We have a most unique aspect to covers with the Mourning Covers 1884 Wilmington NC for our blog focus today. I’m putting it under Postal History. In almost five years of writing here daily my first time to be covering this kind of envelope cover.
First, my sincere thanks to my stamp club buddy, Jimmy Jordan. I appreciate his scanning and sharing this mourning cover. It is from his Wilmington NC postal history collection. We have the front and back images of it below.
Furthermore, in sharing the topic with me, his email said: “Not a happy subject but at one time a popular form of postal communications.“
Secondly, if you are new to my blog, shortly after beginning AnchoredScraps I became a member of my local stamp club, the Wilmington Philatelic Society. It is a fantastic group and I continue to learn so much from everyone.
And thirdly, Wiki describes Cover as follows.
“In philately, the term cover pertains to the outside of an envelope or package with an address, typically with postage stamps that have been cancelled and is a term generally used among stamp and postal history collectors.”
NC Postal History Mourning Cover 1884 Wilmington NC
The following images and text I’m sharing with his permission.
“… One hundred and forty years ago communications were a little more labor-intensive than today but much more personal. The internet has made basic research much easier.
Mourning covers were commonly used in the late 19th and early 20th centuries to send death announcements or sympathy letters. The envelopes containing these death-related letters are easily identified by the black mourning mark around the borders. The mourning mark would oftentimes continue around the back of the envelope. The envelopes may have a printed border or be hand-marked with pen and ink by the letter writer. The use of mourning covers declined rapidly during the first half of the 20th century being replaced by the now popular sympathy card. Mourning covers had a limited and brief resurgence upon the death of President Franklin D. Roosevelt in 1945.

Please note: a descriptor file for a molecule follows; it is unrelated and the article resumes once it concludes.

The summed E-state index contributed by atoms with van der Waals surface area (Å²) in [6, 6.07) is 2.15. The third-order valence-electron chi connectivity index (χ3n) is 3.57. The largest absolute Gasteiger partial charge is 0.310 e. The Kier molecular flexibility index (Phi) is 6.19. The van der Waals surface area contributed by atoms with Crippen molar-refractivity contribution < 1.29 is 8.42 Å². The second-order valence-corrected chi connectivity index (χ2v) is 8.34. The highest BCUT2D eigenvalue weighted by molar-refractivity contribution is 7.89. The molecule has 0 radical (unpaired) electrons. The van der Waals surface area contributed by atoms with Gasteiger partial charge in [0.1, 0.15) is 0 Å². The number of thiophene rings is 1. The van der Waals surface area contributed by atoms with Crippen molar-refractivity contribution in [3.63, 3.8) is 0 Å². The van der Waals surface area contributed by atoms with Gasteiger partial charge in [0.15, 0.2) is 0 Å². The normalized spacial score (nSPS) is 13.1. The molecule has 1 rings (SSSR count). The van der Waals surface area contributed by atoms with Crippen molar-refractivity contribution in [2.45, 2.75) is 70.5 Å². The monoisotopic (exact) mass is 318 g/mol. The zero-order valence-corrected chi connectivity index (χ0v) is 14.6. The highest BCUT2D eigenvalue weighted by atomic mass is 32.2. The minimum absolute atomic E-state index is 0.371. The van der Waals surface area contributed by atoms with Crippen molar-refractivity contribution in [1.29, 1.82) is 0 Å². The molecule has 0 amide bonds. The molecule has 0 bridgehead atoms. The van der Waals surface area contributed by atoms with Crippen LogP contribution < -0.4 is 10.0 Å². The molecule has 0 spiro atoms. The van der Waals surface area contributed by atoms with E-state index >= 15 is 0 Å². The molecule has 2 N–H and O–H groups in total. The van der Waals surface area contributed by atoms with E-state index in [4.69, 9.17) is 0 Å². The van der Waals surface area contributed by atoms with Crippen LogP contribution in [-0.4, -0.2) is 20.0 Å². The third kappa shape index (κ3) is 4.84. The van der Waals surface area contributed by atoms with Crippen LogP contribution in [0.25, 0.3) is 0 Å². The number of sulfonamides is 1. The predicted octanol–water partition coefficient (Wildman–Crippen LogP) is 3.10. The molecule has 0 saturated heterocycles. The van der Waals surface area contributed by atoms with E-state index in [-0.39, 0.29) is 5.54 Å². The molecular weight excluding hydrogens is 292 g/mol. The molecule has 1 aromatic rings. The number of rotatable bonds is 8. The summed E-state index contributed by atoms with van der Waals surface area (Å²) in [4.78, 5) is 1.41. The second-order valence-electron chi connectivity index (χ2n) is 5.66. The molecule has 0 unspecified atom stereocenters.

This mourning cover was mailed on March 11, 1884, by an unknown Wilmington, North Carolina resident to Miss Marianna Gibbons of Philadelphia, Pennsylvania. Most likely this was a sympathy letter in reference to the death of Miss Gibbons father, Dr. Joseph Gibbons of Lancaster, Pennsylvania. Doctor Gibbons had died three months earlier on December 9, 1883. The cover has a March 12 Philadelphia PA receiving postmark on the back. A close look at the Wilmington postmark and the Philadelphia receiving mark shows a transit time of 22 hours. The railroads were very efficient in the late 1800s!”
Before closing, I still remember my first year blogging here and Jimmy sharing from his collection for 9 – 11 Commemoration (9-11-2015).
Lastly, my thanks again to Jimmy for bringing to my attention the topic. It continues to amaze me the fascinating things learning from stamp collecting!
Attribution & Thank you to the following I’m referencing today
Jimmy Jordan, Wilmington Philatelic Society
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